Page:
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Las Virgenes Water District Reduces Watering Restrictions

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The LVMWD Board voted unanimously to scale back watering restrictions at its meeting on February 7 due to improved hydrologic conditions and increased water allocation from the State.

The California Department of Water Resources increased its State Water Project (SWP) allocation from 5% to 30% due to the atmospheric rivers that have pummeled the state so far this winter. SWP reservoirs have filled up significantly, the snowpack in the Sierra Nevada Mountains is deep, and La Niña conditions are fading – together providing a much-needed break from the historic drought emergency.

As a result of the improvement in water supply, LVMWD will move back to Stage 2 of its Water Shortage Contingency Plan (WSCP). The District has been in Stage 3 for a little over a year. Under Stage 3, the district-wide target for reduction in water use was 35%, which was achieved by customers.

The Metropolitan Water District of Southern California has yet to remove its drought emergency restrictions for SWP-dependent area agencies like LVMWD, including the one-day-per-week irrigation limit. LVMWD customers are expected to continue abiding by that requirement until further notice.

“Unpredictable weather patterns are causing uncertainty when forecasting temperature and wet weather patterns,” said Jay Lewitt, LVMWD board president. We continue to suggest that you transform your thirsty lawns into natural native landscapes. Our community has done a tremendous job throughout this drought and the key continues to be using less water.”

At Stage 2 of the WSCP, customers are asked to continue their incredible job of conserving by using water efficiently for outdoor irrigation. LVMWD customers have averaged a 40% overall decrease in water usage over the past six months, compared to the same time period in 2020. This level of conservation was historic and effective in preventing the need for an altogether ban on outdoor watering. Current hydrologic conditions warrant a softening of the measures in place to achieve those reductions.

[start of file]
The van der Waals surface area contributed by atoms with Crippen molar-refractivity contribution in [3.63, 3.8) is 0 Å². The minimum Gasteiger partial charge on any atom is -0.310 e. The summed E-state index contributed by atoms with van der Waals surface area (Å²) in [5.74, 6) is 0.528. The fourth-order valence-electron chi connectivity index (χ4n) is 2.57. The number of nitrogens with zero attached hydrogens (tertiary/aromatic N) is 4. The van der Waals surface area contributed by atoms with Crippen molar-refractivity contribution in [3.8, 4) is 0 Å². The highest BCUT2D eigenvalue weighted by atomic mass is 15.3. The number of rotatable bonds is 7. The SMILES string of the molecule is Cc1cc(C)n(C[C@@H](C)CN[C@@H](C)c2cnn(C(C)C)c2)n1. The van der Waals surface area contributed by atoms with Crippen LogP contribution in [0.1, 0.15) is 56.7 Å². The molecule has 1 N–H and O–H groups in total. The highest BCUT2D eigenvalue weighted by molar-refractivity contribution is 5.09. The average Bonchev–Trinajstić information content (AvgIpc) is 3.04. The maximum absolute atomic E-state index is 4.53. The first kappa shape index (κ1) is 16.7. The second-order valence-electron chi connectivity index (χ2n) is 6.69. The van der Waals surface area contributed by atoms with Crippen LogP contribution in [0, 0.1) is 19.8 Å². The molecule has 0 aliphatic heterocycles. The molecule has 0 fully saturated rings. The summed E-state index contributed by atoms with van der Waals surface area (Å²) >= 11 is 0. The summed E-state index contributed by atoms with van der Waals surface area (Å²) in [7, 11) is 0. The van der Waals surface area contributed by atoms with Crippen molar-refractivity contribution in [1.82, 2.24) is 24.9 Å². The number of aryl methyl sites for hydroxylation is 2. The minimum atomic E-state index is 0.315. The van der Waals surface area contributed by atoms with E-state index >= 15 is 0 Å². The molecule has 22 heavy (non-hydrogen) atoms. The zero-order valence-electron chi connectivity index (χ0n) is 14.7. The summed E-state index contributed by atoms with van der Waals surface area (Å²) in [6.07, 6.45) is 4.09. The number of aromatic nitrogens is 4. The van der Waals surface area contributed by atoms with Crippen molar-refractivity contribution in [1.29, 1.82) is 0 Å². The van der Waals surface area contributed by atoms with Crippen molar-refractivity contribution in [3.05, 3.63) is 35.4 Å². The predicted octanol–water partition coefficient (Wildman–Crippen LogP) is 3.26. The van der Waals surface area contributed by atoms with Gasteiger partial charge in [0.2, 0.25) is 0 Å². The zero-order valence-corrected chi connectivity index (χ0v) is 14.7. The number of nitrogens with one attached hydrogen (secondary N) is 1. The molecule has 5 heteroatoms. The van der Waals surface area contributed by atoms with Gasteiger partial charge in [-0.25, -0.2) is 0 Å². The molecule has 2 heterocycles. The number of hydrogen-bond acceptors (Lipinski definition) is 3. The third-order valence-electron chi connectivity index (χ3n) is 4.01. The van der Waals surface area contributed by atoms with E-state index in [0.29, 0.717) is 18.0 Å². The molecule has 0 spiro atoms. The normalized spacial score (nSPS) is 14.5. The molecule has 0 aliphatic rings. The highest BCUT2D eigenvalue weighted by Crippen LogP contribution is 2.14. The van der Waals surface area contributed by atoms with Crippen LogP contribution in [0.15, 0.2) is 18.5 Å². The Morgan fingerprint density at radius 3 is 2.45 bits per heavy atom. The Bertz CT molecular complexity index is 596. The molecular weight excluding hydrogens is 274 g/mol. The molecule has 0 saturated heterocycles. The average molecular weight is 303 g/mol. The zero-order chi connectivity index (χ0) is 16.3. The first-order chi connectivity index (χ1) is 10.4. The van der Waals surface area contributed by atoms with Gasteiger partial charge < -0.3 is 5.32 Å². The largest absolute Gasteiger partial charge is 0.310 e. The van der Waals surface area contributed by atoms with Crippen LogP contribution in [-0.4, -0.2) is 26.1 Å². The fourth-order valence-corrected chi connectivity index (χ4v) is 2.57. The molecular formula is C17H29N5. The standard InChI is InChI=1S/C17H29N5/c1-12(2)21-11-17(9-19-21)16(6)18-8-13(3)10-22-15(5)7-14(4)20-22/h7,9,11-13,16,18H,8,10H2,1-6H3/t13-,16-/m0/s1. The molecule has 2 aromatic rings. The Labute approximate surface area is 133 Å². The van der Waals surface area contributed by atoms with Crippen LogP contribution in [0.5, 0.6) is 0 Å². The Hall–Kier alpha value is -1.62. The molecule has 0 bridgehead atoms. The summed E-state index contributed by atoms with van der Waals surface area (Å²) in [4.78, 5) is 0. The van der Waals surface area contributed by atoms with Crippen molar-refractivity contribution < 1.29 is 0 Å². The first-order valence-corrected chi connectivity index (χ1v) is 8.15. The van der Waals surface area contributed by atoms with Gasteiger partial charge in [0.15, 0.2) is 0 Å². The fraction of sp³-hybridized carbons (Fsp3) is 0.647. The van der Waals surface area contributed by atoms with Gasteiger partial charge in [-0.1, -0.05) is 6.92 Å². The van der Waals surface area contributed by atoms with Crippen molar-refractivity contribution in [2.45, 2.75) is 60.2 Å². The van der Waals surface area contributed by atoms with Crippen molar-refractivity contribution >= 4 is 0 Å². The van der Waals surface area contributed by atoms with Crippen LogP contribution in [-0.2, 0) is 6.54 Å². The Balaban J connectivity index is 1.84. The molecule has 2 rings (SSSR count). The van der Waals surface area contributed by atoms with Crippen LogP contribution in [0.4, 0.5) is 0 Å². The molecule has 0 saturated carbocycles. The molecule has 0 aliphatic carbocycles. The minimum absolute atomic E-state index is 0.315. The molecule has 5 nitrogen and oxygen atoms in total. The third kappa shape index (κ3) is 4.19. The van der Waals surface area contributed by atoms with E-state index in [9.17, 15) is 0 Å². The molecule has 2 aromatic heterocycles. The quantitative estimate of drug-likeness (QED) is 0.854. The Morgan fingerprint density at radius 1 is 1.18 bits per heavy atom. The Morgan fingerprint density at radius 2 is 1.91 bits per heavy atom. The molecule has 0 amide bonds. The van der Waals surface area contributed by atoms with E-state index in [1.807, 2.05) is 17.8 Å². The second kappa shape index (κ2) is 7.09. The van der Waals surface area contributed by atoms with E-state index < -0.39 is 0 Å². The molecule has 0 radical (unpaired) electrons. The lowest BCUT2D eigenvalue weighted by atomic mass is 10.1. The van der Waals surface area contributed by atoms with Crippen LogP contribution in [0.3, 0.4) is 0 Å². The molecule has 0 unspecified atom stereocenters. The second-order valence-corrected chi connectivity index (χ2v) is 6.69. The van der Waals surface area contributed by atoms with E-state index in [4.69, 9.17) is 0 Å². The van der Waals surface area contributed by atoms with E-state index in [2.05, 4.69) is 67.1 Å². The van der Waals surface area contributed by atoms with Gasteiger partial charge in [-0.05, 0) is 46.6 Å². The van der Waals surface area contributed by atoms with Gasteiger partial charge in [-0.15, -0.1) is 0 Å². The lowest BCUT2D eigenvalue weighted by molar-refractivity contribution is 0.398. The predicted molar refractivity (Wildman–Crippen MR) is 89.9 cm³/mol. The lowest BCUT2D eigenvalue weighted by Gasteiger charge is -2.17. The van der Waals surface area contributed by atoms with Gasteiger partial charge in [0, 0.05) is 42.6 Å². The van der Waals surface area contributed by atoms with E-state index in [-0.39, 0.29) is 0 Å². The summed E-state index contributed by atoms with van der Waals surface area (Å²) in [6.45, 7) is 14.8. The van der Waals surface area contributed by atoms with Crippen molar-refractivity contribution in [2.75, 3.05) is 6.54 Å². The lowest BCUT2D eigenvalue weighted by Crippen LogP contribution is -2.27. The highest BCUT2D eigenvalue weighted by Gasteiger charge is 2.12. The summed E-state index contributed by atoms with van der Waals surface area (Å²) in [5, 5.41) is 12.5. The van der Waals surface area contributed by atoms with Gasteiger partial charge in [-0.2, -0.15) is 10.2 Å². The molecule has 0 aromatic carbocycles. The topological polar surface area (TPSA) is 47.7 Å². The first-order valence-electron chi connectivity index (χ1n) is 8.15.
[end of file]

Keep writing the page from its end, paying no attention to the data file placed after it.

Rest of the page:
Under Stage 2, the new District-wide target for reduction in water use, as compared to 2020, is 20%. This does not mean that each customer needs to reduce their individual water use by 20%.  The amount of reduction from each customer depends on how water-efficient they were in 2020.  Customers who were already highly efficient with water use may not need to reduce at all, but customers who exceeded their water budgets and used excessive amounts of water will need to reduce even more. Generally speaking, if a customer stays within their water budget, they are going to be doing their part to help the District achieve the 20% reduction target for 2023.

Drought factors will no longer be applied to customers’ water budgets under Stage 2, which means the budgeted amounts will increase to the levels prior to the drought emergency. Also, the District will not be installing flow restriction devices, but will consider their use in the future for customers who repeatedly and egregiously exceed their water budgets by a considerable amount.

Since 70% of all residential water usage is for outdoor irrigation, this continues to be the best area of focus for reducing water consumption. Customers have the opportunity to reimagine what is aesthetically pleasing for their homes, as non-functional turf grass is becoming a thing of the past in Southern California. Climate appropriate landscaping provides beauty, a home for pollinators, and significantly minimizes residential water usage.

LVMWD customers are encouraged to create a free WaterSmart account to track their water usage in near real time. This service allows customers to better manage their water usage and take more “agency” or responsibility when deciding how and when to use water.

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1 week ago

Valley News Group
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